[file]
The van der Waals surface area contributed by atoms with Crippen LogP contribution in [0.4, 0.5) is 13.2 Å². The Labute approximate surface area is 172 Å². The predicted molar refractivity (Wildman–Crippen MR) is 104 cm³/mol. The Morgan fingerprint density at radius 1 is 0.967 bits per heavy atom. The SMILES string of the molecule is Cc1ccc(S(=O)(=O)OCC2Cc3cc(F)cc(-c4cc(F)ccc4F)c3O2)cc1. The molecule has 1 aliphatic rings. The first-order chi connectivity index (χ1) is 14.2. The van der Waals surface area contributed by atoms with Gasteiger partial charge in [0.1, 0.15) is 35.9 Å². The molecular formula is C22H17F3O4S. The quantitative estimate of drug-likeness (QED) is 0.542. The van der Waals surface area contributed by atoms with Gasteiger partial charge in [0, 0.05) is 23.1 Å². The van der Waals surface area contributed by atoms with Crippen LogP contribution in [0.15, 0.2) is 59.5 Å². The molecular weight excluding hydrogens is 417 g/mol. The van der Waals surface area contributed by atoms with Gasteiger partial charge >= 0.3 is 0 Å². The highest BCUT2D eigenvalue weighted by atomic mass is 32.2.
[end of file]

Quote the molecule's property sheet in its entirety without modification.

The van der Waals surface area contributed by atoms with Crippen LogP contribution in [0.4, 0.5) is 13.2 Å². The Labute approximate surface area is 172 Å². The predicted molar refractivity (Wildman–Crippen MR) is 104 cm³/mol. The Morgan fingerprint density at radius 1 is 0.967 bits per heavy atom. The SMILES string of the molecule is Cc1ccc(S(=O)(=O)OCC2Cc3cc(F)cc(-c4cc(F)ccc4F)c3O2)cc1. The molecule has 1 aliphatic rings. The first-order chi connectivity index (χ1) is 14.2. The van der Waals surface area contributed by atoms with Gasteiger partial charge in [0.1, 0.15) is 35.9 Å². The molecular formula is C22H17F3O4S. The quantitative estimate of drug-likeness (QED) is 0.542. The van der Waals surface area contributed by atoms with Gasteiger partial charge in [0, 0.05) is 23.1 Å². The van der Waals surface area contributed by atoms with Crippen LogP contribution in [0.15, 0.2) is 59.5 Å². The molecular weight excluding hydrogens is 417 g/mol. The van der Waals surface area contributed by atoms with Gasteiger partial charge >= 0.3 is 0 Å². The highest BCUT2D eigenvalue weighted by atomic mass is 32.2.